But mom isn’t the only one who needs to be ready. Preparing the rest of the family is crucial. The first discussion should be with your partner. Mommy & Daddy, brother or sister need to all be on the same page before the baby has arrived. Professional Therapist,Tina Augustus shares some advice on how to broach the subject.

 

Tina Augustus, Professional Therapist

Tina Augustus

“First of all you have to find a calm time, a time that he has free and you have free where you can have an open and frank discussion with him. You would definitely want to talk about finances…how you guys would be able to afford the baby. What that would look like in terms of cost. One of the most important things to also to do is talk about their children. How did he grow up? How did you grow up? What type of parenting styles you saw growing up as children and how you would either want to continue those traditions or want to change it up a bit in terms of as individual and as a family. For instance maybe a man might say my dad wasn’t around as much and he wasn’t changing as much diapers and say I wanna play a role in that. And it would be a great time to start that discussion. And obviously as the child comes into the world, you would see how it works out. But as he or she reaches five and different milestones, you will continuously continue having that dialogue to see how you want to continue rearing the child. Another discussion that you would want to have is genetics. What do you bring to the table? Is there Alzheimer’s in your genes? Is there diabetes? What is it that your family history has? It is important to have that discussion so you know during conception there are certain things that you need to look out for to talk to with your doctor about as well. It’s very important to have a conversation with siblings. The idea of just coming home with a baby or mommy’s belly is growing…it is not an ideal situation for a child. Jealousy is very common among siblings. So to try to deal with that as early as possible, you want the child to be involved from the get go. It largely hinges on age. You will definitely be using age appropriate language depending on how old the child is, but you will try to keep that child involved from the get go. Talk about being a big brother or being a big sister…what that was like. And one of the basics things is that children like to hear when we were young. So if mommy and daddy can talk about when I learnt I was having a brother or sister, when growing up with a brother or sister; what that experience was like too as well. So that they know that they are not alone in it. Encourage them to constantly talk to the baby, be a part in setting up the crib, putting up the clothes and so forth. Have them be a part as best as possible because it is also their family and you want to do that as early as possible and in age appropriate language. You don’t want them to feel left out because it is pretty much inevitable they will be a little bit jealous because mommy’s time is not only for one child. So having them being a part of it from very early and talking to them about it cause they might have questions. What does it mean mommy? A baby in your belly? What does that mean…it is important to start discussing.”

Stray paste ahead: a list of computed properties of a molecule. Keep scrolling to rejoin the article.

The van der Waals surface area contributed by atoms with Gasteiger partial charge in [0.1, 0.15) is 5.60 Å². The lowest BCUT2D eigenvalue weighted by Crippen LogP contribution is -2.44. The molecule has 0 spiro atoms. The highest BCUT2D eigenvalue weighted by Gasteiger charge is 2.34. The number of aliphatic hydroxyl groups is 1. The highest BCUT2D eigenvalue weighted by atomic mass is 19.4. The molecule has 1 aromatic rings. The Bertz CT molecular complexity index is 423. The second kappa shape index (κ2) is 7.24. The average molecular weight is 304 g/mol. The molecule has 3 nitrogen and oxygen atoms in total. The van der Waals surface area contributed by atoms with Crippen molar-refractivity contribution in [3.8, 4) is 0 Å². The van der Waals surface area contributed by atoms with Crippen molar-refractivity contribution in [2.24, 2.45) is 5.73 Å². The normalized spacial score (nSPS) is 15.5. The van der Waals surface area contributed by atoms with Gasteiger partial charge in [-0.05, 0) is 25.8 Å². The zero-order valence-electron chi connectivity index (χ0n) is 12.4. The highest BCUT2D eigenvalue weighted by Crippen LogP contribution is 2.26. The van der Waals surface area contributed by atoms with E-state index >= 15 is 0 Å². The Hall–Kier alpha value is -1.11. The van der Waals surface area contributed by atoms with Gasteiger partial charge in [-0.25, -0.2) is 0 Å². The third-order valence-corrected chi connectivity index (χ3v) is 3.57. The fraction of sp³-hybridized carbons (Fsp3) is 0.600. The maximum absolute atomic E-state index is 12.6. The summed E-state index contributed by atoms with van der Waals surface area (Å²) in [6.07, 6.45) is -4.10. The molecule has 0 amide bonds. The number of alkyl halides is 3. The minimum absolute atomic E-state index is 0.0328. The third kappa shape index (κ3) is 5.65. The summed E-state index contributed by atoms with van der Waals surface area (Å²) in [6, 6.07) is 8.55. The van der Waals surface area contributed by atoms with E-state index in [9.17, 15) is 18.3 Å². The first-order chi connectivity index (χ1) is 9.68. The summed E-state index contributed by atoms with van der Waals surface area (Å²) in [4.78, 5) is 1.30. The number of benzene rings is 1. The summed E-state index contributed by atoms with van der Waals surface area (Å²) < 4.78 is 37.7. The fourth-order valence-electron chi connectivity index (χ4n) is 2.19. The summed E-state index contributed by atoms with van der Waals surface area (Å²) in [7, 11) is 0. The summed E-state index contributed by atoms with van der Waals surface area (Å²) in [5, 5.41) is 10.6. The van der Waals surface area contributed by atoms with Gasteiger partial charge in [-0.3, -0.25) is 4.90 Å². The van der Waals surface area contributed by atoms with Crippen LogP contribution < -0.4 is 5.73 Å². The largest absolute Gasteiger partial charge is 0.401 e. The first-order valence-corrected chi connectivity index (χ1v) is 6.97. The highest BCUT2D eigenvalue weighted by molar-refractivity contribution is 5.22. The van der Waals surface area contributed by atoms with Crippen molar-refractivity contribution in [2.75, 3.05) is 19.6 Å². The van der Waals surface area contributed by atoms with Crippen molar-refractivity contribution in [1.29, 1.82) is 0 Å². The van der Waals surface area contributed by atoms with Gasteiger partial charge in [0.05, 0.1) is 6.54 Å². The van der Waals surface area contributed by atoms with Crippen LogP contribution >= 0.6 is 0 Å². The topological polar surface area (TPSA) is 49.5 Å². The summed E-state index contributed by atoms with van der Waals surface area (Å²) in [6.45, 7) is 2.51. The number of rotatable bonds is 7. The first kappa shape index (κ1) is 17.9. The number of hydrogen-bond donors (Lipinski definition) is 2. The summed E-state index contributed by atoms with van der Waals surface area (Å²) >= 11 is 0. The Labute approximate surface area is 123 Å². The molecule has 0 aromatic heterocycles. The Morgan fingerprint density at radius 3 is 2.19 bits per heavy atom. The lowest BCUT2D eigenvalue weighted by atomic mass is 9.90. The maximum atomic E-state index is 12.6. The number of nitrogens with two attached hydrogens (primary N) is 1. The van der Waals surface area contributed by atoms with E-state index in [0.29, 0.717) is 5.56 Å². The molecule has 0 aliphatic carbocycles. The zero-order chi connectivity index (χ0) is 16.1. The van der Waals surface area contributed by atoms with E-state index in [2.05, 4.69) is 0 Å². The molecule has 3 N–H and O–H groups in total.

The overall goal is to have a physically healthy mom to be a better receptacle for a healthy fetus and a mentally prepared family for hospitable environment for baby.  If you’re thinking of having a baby, schedule a check up with your doctor to initiate the discussion or visit the nearest maternal and child health clinic in your district.

 

We’ll have another edition of parenting tips on Thursday August 29.

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Viewers please note: This Internet newscast is a verbatim transcript of our evening television newscast. Where speakers use Kriol, we attempt to faithfully reproduce the quotes using a standard spelling system.